Phanteks Enthoo Luxe Full-Tower Case Review

Jump To:

Enthoo Luxe Internal Impressions


Removing the side panels is accomplished by removing two thumbscrews at the back and swinging the back edge of the panel outwards.  It is a very simple design, and is one of my favorite designs for side panels.  On the motherboard tray, there are four small cable management holes (two at the bottom, and two at the top), and three large ones; each of which has a rubber grommet installed to help keep things looking great; there is also a large un-protected hole at the top of the tray; in addition, the power supply cover has an additional cable management hole.  Finally, a large hole in the motherboard tray should provide plenty of access to the back of the motherboard for installing CPU coolers.


The three 5.25″ device bays have a tool-less installation using a simple, but effective, clip design that you press a spot to release the locks.


In the lower right corner, we usually find hard drives installed here.  Phanteks has gone the stealth approach to hard drives, they are all located behind this solid plate.  Here Phanteks has installed a simple name badge that can be removed by two small bolt caps.


At the bottom, we find a large cover for the power supply.  There is one large hole on the side which has a cable management rubber guard installed.  Otherwise, the back side is open along with the end near the hard drives.


The power supply cover is removed by three thumbscrews on the back panel, after the thumbscrews are removed, the PSU cover lifts out.  There are three anti-vibration washers that the PSU cover sits on to keep it from vibrating against the bottom panel.  With it out, we can see the bottom of the case.  For the power supply area, there are four rubber feet to reduce the amount of vibration from the fan.  In the review sample, one of the feet was in the wrong location, so before installing the power supply, it was moved.  We are also able to see the large cable management hole that is hidden by the power supply cover.


The back panel has the features we expected it to after looking at the case from the outside.   The eight PCI expansion slot covers are held in place with thumbscrews and each of the covers is vented to assist with airflow.   Phanteks has installed a 140mm fan; a PH-F140SP.  It is rated for 1200RPM, pushing 82.1CFM with a noise level of 19dBA.  This same fan is also available in four other models with LEDs.  If the included 140mm fan isn’t the preferred fan, it can be swapped out with either a 120mm or up to a 140mm liquid cooling radiator.


On the top panel, Phanteks has installed a 140mm fan; a PH-F140SP.  It is rated for 1200RPM, pushing 82.1CFM with a noise level of 19dBA.  Two other 140mm fans can be installed, for a total of three 140mm fans.  The 140mm fans can be swapped for 120mm fans, or even one 200mm fan.  For liquid cooling, removing the fan would allow for 420mm radiator to be installed!  That’s a lot of cooling potential.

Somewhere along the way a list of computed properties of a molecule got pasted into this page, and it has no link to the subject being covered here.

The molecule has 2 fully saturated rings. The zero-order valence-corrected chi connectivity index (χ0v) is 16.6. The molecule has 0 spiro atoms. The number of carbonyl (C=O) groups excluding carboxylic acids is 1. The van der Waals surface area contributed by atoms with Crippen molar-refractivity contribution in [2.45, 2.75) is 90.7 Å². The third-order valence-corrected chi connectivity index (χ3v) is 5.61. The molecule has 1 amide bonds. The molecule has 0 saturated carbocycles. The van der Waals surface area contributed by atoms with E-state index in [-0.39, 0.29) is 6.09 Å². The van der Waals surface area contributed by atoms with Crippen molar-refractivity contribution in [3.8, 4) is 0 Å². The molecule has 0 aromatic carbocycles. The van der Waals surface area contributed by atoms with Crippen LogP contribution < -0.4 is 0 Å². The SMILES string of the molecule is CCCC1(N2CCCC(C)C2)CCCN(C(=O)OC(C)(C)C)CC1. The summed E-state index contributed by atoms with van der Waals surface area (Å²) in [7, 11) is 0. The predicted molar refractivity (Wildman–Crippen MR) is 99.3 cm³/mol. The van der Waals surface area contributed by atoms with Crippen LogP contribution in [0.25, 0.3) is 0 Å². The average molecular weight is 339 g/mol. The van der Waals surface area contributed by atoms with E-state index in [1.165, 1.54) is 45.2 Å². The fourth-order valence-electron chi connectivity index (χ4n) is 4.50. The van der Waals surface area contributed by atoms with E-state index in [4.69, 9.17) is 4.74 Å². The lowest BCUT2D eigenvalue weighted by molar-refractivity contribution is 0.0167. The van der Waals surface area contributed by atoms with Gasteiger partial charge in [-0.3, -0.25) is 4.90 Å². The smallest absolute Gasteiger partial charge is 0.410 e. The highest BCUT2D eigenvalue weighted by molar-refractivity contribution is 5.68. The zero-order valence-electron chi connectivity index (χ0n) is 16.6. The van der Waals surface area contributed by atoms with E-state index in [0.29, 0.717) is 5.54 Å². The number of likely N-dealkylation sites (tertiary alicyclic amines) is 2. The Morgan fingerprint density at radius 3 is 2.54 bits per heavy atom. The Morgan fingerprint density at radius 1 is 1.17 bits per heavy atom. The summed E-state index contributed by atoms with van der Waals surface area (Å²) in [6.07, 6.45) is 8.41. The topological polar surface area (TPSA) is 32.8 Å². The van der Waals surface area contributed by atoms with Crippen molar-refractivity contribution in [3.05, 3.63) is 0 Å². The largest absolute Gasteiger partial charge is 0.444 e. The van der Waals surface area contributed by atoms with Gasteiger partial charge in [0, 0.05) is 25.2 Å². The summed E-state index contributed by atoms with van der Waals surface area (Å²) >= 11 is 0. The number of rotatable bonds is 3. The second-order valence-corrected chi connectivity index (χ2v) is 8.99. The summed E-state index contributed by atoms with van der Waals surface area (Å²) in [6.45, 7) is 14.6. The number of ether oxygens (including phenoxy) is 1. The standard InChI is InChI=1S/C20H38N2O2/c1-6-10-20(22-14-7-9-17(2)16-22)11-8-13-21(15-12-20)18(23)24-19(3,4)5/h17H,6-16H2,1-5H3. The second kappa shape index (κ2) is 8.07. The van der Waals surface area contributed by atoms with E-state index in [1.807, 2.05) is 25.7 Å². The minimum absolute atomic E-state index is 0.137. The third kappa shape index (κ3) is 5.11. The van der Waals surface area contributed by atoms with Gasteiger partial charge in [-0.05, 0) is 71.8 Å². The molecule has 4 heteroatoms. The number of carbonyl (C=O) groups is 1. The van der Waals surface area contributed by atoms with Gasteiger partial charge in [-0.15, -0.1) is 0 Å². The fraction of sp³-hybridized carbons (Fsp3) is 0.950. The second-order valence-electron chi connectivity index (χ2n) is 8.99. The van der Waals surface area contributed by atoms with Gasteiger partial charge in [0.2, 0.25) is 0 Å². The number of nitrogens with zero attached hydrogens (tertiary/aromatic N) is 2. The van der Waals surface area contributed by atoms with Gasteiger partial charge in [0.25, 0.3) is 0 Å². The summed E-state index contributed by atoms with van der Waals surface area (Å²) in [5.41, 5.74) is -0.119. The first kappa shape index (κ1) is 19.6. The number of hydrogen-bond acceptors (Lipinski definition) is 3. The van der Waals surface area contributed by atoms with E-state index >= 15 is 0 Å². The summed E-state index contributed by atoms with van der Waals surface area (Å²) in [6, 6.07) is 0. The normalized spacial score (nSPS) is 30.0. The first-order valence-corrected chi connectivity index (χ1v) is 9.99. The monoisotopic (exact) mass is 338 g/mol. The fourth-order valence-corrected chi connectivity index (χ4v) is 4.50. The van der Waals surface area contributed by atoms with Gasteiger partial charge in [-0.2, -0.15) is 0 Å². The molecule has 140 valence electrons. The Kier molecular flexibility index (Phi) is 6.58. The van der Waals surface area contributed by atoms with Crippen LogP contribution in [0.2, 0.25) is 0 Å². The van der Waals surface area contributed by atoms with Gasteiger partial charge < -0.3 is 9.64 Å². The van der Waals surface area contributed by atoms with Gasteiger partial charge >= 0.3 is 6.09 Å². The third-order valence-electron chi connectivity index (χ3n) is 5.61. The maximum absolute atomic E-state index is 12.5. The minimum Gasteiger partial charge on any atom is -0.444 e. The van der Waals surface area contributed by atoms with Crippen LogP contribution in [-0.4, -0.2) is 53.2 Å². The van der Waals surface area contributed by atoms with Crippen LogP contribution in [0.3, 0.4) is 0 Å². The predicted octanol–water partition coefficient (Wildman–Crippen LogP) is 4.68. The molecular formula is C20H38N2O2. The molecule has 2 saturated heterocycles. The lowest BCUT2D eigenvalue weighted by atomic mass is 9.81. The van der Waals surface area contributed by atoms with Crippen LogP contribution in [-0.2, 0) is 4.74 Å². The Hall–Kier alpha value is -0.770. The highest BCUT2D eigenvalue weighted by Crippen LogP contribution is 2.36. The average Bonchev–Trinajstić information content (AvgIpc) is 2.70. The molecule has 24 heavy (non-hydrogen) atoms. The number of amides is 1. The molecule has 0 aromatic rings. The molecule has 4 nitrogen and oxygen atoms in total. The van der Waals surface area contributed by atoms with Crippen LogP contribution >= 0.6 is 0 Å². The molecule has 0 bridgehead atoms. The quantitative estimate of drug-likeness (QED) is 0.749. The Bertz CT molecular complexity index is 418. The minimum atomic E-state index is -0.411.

With the back side panel removed, the back of the motherboard tray is visible.  Here we can see that Phanteks has utilized the pre-installed velcro straps to secure the various cables.  Eight of the Phanteks velcro straps are pre-installed, with the additional two, that gives a total of ten velcro straps. Other than the velcro straps if necessary, there are an additional eight spots to use traditional cable ties.  The power supply cover is held on by three thumbscrews, instead of screws used on the Enthoo Pro.  There are two 3.5″ hard drive cages which can be removed with a few thumbscrews.  Each 3.5″ hard drive cage supports three hard drives, for a total of six hard drives.


Phanteks has installed a couple of extra items on the Enthoo Luxe, the first is a PWM Fan Hub by default it will support five fans and the CPU fan.  If you pick up the optional Y cable, that can increase to ten fans plus the CPU fan.  Connecting the main hub cable to the CPU fan header on the motherboard will allow all the fans connected to be controlled as if they were one.  There are two included SSD brackets, we have seen these previously on the Enthoo Pro and were found to be very effective, however you have to use screws to secure the SSD to the bracket.  Once the SSD is secured to the bracket, they easily slide onto the anti-vibration washers to be secured to the chassis.


There are a total of six trays for hard drives, while they are designed for tool-less 3.5″ drive installation, 2.5″ drives can also be installed with four screws.  To install a 3.5″ drive, there are clips on the side the swing out, then the drive is put into place with two guides to make sure its in the perfect spot, then snap the clips closed.


Jump To: